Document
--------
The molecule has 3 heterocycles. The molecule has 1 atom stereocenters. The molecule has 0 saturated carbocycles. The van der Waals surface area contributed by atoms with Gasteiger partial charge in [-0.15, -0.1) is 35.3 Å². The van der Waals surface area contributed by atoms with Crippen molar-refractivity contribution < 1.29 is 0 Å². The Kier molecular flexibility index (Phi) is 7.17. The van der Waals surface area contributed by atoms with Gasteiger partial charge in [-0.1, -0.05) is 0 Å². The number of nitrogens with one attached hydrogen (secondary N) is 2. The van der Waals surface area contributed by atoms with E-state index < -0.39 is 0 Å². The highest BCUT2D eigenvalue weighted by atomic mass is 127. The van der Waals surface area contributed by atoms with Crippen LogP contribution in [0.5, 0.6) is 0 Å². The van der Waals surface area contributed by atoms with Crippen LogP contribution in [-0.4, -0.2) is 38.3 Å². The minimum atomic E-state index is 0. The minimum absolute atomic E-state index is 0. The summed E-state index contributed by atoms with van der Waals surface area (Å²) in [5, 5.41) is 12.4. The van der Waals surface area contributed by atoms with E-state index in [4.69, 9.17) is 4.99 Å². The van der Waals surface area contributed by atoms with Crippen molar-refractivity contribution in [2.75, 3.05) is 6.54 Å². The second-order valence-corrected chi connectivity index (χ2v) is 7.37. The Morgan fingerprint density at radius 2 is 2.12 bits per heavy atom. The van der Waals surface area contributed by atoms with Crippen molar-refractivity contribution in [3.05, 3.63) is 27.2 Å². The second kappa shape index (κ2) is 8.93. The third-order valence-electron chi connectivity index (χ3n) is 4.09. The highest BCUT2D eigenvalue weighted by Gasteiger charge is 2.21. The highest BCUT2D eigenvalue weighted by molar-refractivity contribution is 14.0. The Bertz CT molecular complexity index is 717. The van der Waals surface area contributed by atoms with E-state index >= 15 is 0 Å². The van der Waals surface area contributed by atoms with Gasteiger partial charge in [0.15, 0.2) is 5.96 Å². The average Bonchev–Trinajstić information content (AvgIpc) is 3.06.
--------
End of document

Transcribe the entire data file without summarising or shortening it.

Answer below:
The molecule has 3 heterocycles. The molecule has 1 atom stereocenters. The molecule has 0 saturated carbocycles. The van der Waals surface area contributed by atoms with Gasteiger partial charge in [-0.15, -0.1) is 35.3 Å². The van der Waals surface area contributed by atoms with Crippen molar-refractivity contribution < 1.29 is 0 Å². The Kier molecular flexibility index (Phi) is 7.17. The van der Waals surface area contributed by atoms with Gasteiger partial charge in [-0.1, -0.05) is 0 Å². The number of nitrogens with one attached hydrogen (secondary N) is 2. The van der Waals surface area contributed by atoms with E-state index < -0.39 is 0 Å². The highest BCUT2D eigenvalue weighted by atomic mass is 127. The van der Waals surface area contributed by atoms with Crippen LogP contribution in [0.5, 0.6) is 0 Å². The van der Waals surface area contributed by atoms with Crippen LogP contribution in [-0.4, -0.2) is 38.3 Å². The minimum atomic E-state index is 0. The minimum absolute atomic E-state index is 0. The summed E-state index contributed by atoms with van der Waals surface area (Å²) in [5, 5.41) is 12.4. The van der Waals surface area contributed by atoms with E-state index in [4.69, 9.17) is 4.99 Å². The van der Waals surface area contributed by atoms with Crippen molar-refractivity contribution in [2.75, 3.05) is 6.54 Å². The second-order valence-corrected chi connectivity index (χ2v) is 7.37. The Morgan fingerprint density at radius 2 is 2.12 bits per heavy atom. The van der Waals surface area contributed by atoms with Crippen molar-refractivity contribution in [3.05, 3.63) is 27.2 Å². The second kappa shape index (κ2) is 8.93. The third-order valence-electron chi connectivity index (χ3n) is 4.09. The highest BCUT2D eigenvalue weighted by Gasteiger charge is 2.21. The highest BCUT2D eigenvalue weighted by molar-refractivity contribution is 14.0. The Bertz CT molecular complexity index is 717. The van der Waals surface area contributed by atoms with E-state index >= 15 is 0 Å². The van der Waals surface area contributed by atoms with Gasteiger partial charge in [0.15, 0.2) is 5.96 Å². The average Bonchev–Trinajstić information content (AvgIpc) is 3.06.